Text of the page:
During the Second World War, nearly ninety-eight thousand Kenya African soldiers were recruited by the colonial government and deployed to serve on the Allied side. This thesis is about these soldiers. It is about their experience in the Second World War, examined and told from their own perspective. Using original primary sources such as archival documents, newspapers, and oral materials, many of them collected from the askaris themselves, the thesis analyzes how askaris perceived the war, what motivated them to fight on the side of their colonial masters, how they experienced the war in various parts of the world, and what happened to them when the war ended, and they came back to the colony. The thesis demonstrates how, contrary to much that we have come to popularly associate with ordinary African soldiers who served in the Second World War, Kenya African soldiers actively tried to find their niche in the war by interpreting it in ways that made their service in it useful and meaningful. While serving in the war, Kenyan askaris were always trying to appropriate discourses about the war in ways that were relevant to their lives. Many of them understood that if they joined the war and fought with determination and commitment, they would not only survive the war, but also improve their social, economic, and political standing in their communities and the colony as a whole.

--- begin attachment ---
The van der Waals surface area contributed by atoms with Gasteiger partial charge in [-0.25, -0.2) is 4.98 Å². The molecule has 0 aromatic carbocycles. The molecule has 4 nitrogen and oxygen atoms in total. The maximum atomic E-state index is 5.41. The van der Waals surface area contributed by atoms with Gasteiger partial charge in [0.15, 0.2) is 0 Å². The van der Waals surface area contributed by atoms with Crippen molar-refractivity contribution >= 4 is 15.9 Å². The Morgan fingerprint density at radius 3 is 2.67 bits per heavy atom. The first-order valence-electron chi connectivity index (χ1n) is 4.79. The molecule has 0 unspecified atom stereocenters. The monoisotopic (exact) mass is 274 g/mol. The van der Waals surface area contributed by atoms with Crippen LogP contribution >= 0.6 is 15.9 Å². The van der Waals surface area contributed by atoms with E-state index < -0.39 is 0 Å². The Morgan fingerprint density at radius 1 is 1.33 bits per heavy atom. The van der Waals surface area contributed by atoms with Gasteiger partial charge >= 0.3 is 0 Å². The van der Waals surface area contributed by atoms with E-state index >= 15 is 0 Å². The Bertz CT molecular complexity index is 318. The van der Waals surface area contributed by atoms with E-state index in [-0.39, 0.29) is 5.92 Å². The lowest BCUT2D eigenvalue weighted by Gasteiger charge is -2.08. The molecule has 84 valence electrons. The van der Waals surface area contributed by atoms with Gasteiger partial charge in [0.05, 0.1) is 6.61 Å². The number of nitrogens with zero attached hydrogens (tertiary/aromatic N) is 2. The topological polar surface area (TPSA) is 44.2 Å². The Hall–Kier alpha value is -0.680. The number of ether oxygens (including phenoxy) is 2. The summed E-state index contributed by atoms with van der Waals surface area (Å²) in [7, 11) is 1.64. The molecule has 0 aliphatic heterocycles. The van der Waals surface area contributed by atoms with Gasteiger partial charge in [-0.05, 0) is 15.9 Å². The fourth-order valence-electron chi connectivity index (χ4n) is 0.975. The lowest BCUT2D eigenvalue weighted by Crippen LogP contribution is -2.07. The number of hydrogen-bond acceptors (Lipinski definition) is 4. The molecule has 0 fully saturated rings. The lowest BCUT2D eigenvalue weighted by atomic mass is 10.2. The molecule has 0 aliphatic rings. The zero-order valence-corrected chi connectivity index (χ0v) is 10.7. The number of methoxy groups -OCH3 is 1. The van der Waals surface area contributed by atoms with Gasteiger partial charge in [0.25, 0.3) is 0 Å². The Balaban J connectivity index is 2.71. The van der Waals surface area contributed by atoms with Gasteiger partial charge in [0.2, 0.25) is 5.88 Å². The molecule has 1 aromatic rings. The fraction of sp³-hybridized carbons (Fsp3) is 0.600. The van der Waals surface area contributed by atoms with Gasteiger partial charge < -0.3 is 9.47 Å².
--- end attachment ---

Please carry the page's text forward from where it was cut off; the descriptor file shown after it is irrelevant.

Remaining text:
The thesis demonstrates how askaris' interpretation of the war laid grounds for conflicts with the colonial regime in Kenya. Askaris served in the war with passion and commitment, believing that their service in the war would lead to a rise in their social, economic, and political welfare, but the colonial regime did not have such grand plans. While many askaris nursed high hopes for a quid pro quo from the government after the war, the government, on the other hand, was determined to maintain and safe-guard the status quo. Conflict between askaris and the colonial government was virtually inevitable. Rebuffed by the colonial regime after the war, many bitter Kenyan askaris joined the growing ranks of Kenyan people who were disenchanted with colonialism. Many of them are still bitter with the colonial government even today. They feel betrayed and taken advantage of by a government they served diligently and unflaggingly during the war. Thus the experience of Kenyan askaris in the Second World War is one that begins with hope and expectation for a better future in the colony, but ends in disappointment and resentment against the colonial regime. The experience of African soldiers in the Second World War has increasingly become a topical subject among scholars. By examining the experience of Kenyan askaris in the Second World War, this thesis expands our knowledge and understanding of the experience of ordinary African soldiers in the Second World War, while contributing to scholarship on how African soldiers generally experienced war during the colonial period.